When you find a housesit that ticks all your boxes, get in quickly! Housesits in popular locations easily get hundreds of applications within the first hour or two, and homeowners soon get overwhelmed. Once they have a reasonable choice, they close applications and work through them chronologically. So the sooner you apply, the better your chances of being considered.
Don’t bang off a lazy, generic email asking homeowners to look at your profile. This is an opportunity to let your personality shine and show why you’d be a great fit for that specific assignment. So get personal.
Say why you’re interested in that housesit (and not just because it’s on the Med and has a swimming pool!). Show an interest in the pets – these are usually the prime reason homeowners want a housesitter. Find something of interest to comment on or ask questions about.
I recently bagged a 5-week sit in Brussels with an adorable (though feisty!) cat named Frimousse. Being curious, I looked up the meaning of her name, only to discover it means ‘sweet face’ and is used for the smiley face emoji in French. I commented on this and swiftly received a reply to say that Frimousse had specifically requested me as she loved the fact I’d Googled her name.
Include little things that demonstrate you’ve read the advert thoroughly and are serious about the opportunity. Don’t ask about something they’ve stated, unless it’s unclear in any way.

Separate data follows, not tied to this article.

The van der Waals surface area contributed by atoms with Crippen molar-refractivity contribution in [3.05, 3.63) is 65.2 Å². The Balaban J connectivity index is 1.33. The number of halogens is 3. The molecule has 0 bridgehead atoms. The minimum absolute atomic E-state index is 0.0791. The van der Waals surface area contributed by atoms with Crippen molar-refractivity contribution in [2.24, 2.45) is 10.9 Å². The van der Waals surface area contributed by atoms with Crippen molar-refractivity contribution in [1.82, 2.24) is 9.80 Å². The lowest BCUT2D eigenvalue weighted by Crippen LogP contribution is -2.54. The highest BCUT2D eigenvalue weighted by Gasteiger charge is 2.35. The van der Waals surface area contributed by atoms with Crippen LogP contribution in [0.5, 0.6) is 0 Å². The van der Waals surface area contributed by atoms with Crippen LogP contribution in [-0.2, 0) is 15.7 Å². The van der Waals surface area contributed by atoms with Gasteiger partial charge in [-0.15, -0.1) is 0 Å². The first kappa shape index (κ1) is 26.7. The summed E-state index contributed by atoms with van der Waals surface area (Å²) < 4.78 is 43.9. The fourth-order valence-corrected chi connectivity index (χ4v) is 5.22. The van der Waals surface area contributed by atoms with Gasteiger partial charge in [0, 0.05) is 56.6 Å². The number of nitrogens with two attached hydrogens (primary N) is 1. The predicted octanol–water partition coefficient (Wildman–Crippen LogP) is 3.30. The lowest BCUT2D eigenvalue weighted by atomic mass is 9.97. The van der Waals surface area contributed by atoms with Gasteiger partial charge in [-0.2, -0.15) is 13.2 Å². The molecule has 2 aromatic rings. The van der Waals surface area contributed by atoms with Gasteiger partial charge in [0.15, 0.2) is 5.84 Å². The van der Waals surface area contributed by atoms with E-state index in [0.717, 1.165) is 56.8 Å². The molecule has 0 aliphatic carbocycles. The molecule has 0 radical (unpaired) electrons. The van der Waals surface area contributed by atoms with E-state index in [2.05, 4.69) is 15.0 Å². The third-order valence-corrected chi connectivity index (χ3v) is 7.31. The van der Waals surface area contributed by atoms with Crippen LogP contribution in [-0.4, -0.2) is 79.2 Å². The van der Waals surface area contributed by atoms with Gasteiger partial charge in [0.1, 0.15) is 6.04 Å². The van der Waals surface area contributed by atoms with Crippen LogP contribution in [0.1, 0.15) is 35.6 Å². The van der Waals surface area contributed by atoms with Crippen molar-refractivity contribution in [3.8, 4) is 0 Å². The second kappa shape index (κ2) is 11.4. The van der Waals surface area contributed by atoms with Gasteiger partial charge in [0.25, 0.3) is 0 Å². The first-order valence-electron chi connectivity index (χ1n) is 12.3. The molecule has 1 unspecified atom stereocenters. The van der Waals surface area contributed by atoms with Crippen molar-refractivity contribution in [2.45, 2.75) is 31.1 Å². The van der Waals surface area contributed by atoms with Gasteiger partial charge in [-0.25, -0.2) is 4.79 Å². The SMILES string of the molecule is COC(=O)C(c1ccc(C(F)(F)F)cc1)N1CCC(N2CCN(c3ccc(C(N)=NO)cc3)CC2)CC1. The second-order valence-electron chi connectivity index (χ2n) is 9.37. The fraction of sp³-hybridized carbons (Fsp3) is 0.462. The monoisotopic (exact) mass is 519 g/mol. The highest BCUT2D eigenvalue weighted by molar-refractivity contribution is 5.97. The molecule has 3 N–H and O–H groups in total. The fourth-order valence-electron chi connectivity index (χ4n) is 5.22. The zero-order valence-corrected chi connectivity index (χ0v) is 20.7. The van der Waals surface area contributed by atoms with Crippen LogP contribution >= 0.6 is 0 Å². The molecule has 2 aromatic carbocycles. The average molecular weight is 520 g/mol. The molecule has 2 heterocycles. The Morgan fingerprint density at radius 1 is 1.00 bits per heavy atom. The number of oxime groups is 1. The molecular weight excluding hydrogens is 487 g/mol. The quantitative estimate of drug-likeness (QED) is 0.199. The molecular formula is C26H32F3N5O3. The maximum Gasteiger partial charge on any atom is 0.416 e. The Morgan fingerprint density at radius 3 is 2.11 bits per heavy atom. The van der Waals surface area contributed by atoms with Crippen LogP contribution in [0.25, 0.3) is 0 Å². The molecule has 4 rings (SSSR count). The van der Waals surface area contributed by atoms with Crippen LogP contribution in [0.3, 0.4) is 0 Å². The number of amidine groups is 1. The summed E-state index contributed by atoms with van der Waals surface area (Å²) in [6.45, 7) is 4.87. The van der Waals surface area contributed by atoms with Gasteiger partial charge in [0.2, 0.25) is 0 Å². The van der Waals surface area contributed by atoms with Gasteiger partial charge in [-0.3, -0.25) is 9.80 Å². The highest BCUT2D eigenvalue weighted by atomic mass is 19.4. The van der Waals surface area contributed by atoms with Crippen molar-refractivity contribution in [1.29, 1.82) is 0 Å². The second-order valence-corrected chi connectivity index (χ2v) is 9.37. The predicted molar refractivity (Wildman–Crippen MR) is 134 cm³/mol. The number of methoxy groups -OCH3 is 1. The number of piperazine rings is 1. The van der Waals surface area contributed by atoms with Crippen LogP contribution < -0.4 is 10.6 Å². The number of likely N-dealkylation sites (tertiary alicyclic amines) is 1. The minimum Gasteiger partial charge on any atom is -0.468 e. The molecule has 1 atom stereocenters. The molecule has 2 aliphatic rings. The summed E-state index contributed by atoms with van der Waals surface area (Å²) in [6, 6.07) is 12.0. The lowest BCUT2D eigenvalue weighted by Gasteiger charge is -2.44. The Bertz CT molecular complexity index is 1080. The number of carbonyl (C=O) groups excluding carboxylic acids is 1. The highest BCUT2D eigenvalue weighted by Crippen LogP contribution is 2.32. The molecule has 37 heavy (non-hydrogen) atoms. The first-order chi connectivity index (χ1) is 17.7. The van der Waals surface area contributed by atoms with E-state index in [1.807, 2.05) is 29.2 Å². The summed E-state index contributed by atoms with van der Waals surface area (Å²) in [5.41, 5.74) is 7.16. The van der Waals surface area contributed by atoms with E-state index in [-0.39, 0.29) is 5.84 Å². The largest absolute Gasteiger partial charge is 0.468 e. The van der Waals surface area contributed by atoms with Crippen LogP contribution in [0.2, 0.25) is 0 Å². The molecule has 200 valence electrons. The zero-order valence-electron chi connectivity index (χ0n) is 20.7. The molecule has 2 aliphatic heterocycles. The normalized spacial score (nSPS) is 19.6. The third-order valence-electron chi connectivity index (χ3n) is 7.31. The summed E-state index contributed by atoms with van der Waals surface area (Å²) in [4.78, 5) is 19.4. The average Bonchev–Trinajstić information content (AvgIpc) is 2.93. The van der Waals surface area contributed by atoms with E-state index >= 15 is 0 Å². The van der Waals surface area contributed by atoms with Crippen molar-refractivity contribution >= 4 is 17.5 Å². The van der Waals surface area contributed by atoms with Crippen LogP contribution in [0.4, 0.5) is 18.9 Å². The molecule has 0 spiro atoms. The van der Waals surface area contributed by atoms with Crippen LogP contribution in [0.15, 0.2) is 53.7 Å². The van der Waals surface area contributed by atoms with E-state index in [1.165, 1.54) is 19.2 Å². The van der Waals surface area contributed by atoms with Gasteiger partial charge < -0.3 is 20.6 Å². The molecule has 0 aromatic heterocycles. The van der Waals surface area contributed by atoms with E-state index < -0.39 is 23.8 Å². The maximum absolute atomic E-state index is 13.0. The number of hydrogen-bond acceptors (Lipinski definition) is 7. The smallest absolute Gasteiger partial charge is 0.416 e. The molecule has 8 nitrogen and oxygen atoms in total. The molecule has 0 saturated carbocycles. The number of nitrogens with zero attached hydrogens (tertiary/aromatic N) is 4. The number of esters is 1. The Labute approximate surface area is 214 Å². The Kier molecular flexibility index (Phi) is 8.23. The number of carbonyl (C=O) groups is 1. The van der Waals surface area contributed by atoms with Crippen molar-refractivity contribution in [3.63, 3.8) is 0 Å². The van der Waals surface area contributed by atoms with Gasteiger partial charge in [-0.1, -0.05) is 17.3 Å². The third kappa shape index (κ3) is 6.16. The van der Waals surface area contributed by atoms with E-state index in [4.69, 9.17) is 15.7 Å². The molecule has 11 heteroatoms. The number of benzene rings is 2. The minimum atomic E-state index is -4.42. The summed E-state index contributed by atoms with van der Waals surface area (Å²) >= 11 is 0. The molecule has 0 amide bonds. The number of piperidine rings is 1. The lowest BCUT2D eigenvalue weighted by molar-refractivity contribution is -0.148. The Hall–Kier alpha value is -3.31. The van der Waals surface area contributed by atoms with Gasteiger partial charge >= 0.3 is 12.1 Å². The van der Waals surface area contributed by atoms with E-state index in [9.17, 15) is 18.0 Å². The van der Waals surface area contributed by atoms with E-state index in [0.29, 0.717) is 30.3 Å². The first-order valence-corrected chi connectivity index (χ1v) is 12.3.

Most of all, be yourself.
Check It’s a Good Fit for You
Finally, a word of warning. I love housesitting and have always had positive experiences. But that isn’t always the case. Like many things, appearances can be deceptive, so always listen to your gut instinct and if you’re uncertain about anything ask for clarification.
Check the speed of the Wi-Fi if it’s important for your work (people have vastly different ideas of what ‘high speed’ means!). Ask whether it’s a safe neighbourhood.
A friend of mine recently accepted a sit in a developing country. When she arrived, she learned there were wild rabid dogs where she was supposed to walk the homeowner’s dogs, and found the house was much more remote than expected. While she was upset at letting the homeowner down, she understandably didn’t feel safe staying there.
Enquire how the pets have behaved with previous housesitters, whether they scratch or bite, and how long they can be left home alone. If the advert says ‘sitters need a car’, find out whether they’re leaving transport for you or if you need to provide your own. If it’s a long-term sit, check whether you’re expected to contribute to any bills.
Learn to read between the lines. I’ve read ads that sound like a list of demands and rules rather than an exchange. Some homeowners may want you to manage B&B rooms while they’re away. Others may have arranged for work on the property, which isn’t much fun if you need to concentrate or make regular calls for your work.
I always recommend Skyping homeowners before accepting a sit. It’s a great way to get to know each other and confirm that you’re both happy with the arrangement.
Now, it’s over to you… Happy housesitting!
If you’d like to ask anything about my housesitting experiences or want to discuss something I haven’t covered, pop a question in the comments, drop me a message via one of my websites (details in the bio below), or say hi on Twitter @wanderingjoanne.